I found this on my bookshelf yesterday.

Bought last year for 50p from a second-hand book-swap shop in West Sussex. Published in Germany almost 100 years ago. This edition printed in an office literally around the corner from where I worked as we entered this new century.

Its readers may have changed considerably during that time, but the journey these words have made is as fascinating to me as what they have to say.

What words inspire you today, lovelies? In their existence as well as their voices.


I love this land.

Today, we visited Sherwood Forest. Not far from home, but somewhere I’ve had the pleasure of experiencing since I was small. Now I bring others.

The stories held in the earth and the trees, the creatures and (yes) the tourist attraction all entice people, and will continue to do so. We carry our myths on in the telling, but it’s so wonderful to see the young and young-at-heart enjoying the physical experience of visiting a place that’s in those stories.

Just wandering in the woods – always a pleasure, and such an important part of my life.


The Major Oak – around a thousand years old (apparently), now supported by manmade struts. But still standing between earth and sky, with the trunk a gateway to another world…

Stories to Remember

As I’ve mentioned often in various places, my main passion in life has always been reading. I always have several books on the go, and tend to get fidgety and unhappy if I don’t have an engrossing tome to hand.

Recently (amongst other things, as always), it’s been the stories of others. This started a while ago with Sir Arthur Conan Doyle, the Borgias, and Sir Richard Burton (the explorer, not the actor). Rather an eclectic mix, but probably familiar. A more diverse selection was to come.

Caterina Sforza. The Mancini Sisters. Various lady mystics. Princess Alice of Greece. And today, Freya Stark – who has taken up most of my afternoon.

I’m not trying to be elitist or snobby; I’ve deliberately included links to all of these books, as they’re readily available. But none of those names are as well known as the first selection, which is a true shame – because they’re wonderful.

I’m not getting into a debate about feminism and history/herstory today. Instead, I’m being inspired by these stories, simply glad that they’re being told at all. I’ve no doubt that as many male as female lives have been subsumed to time by the more glamorous (or simply louder) ‘stars’.

I hear many personal tales each day – from those in my Inbox each morning, to words from miles away via Facebook friends… and then the printed page. Some of these will go no further than me. Others deserve to be remembered. They are our history, our ancestors, after all.

As well as reading books, I love to share their wealth. So here you go. Investigate these, if they sound interesting. Or rummage in a charity shop, look at online review pages, talk to friends… explore and discover some stories of those you’ve never heard of before. Feel free to share in the comments here as well, of course!

I feel lucky to have found these, and am excited as to what – and who – I’ll discover next. I honour those who lived those adventurous lives, and those tale-tellers who help us remember, as they inspire our lives in turn.

The Words of Others

It’s sometimes difficult to prepare yourself for work in the morning. Perhaps more so when you work from home. There’s no ‘ritual’ as such to the day, no special clothes to wear, washing routine or journey to slog through. You just have to get on and start.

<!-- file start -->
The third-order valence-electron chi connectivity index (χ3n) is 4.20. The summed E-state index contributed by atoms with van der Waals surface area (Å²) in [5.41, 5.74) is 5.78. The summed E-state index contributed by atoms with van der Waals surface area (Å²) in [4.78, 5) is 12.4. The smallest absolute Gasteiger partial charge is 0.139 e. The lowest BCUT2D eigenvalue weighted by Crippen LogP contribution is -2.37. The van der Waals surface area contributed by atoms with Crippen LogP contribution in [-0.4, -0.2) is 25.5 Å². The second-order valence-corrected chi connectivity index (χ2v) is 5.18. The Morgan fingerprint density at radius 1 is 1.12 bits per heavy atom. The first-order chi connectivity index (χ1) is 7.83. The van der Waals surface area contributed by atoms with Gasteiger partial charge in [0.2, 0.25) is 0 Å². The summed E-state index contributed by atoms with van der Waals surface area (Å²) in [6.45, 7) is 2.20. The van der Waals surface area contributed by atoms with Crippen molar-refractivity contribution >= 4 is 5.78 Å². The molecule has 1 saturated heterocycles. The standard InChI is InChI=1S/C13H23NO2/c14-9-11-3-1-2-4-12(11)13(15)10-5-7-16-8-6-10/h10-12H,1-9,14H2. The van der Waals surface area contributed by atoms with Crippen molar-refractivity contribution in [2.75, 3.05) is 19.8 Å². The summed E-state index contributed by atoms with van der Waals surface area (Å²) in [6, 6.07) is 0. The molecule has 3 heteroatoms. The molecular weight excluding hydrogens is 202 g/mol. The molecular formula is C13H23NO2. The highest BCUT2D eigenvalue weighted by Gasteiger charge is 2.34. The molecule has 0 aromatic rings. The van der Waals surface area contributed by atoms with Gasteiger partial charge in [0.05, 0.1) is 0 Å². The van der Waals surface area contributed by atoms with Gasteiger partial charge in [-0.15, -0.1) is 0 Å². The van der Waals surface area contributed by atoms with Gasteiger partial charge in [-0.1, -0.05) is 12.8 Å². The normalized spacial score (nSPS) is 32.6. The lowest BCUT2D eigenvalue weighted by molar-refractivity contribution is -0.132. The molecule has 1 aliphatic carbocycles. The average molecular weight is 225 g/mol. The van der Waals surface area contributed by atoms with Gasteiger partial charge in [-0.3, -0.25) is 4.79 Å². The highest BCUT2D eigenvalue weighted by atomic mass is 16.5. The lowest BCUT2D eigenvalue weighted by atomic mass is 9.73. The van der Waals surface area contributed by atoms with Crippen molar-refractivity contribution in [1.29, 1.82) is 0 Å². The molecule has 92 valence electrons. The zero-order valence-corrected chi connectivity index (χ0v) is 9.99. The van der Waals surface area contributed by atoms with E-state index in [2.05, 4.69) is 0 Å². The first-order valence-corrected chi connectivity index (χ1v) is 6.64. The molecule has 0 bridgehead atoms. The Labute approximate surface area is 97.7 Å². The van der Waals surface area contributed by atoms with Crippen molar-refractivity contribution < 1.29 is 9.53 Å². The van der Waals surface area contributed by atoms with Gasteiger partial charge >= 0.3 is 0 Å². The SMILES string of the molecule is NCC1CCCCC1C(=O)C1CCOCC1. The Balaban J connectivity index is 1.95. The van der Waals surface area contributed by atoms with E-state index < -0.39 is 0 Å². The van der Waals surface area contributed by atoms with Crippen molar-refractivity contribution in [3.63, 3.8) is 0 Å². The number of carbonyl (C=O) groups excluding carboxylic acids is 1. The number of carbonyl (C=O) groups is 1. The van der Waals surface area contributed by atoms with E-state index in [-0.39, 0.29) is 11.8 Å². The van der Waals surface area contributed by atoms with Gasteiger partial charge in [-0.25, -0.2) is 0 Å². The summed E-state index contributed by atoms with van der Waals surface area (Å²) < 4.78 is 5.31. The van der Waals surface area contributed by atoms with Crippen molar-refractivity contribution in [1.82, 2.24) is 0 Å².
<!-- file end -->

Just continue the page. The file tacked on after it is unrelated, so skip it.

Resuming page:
When I sit down to work, though, I tend to find that a curious thing happens. I either end up in awe, or in tears. Sometimes both.

Today was both. I was reading through the work sent to me by a student, telling of her adventures over the last month in the wild woods near her home, her exploration of the elements, family difficulties…

And I was left humbled. Reading her words, beautifully handwritten and sent to me in the post, together with some equally lovely hand-drawn art, I was honoured to share in her story. The content might have seemed relatively simple, but this was a verbal snapshot of a life, there, on the page.

The reason for the handwritten letter? She’s not on the internet at all, and likely will never read this. She won’t know how I gently touched the pencil sketches, imagining them being drawn so carefully. I hope to tell her, if we ever meet. But the power of her words, in this way, was breathtaking.

By the way, it’s not just those without the technology, either. A short while ago, a parcel arrived at the door – another student had sent me a package of books, recommendations that she’d decided to flippin’ well ensure that I read! Now she may well be reading this, but I don’t intend to hold back because of that.

Stories are such an intrinsic part of my life – day-to-day, physically, mentally and spiritually – and the lives of others have the power to change my own through their words. The passion of something felt strongly enough to share is something that I will always have time for. This is never ‘work’ as it’s come to be known. Someone has taken the time and effort to send me a tale.

The tears in my eyes today are genuine, and the love for those I meet in this strange ‘job/vocation/life’ is profound. For that, I will always be grateful, and never feel that I express it adequately enough.

Those of you who share with me – this is my love letter of thanks to each and every one of you.

Oh and PS – before anyone says anything, I had a huge box of books arrive today as well. My own. That still flabbergasts me… but I’ve learned not to hug the delivery driver, as it confuses him.

Doesn’t stop me squeeing happily every time I open the package, though. 🙂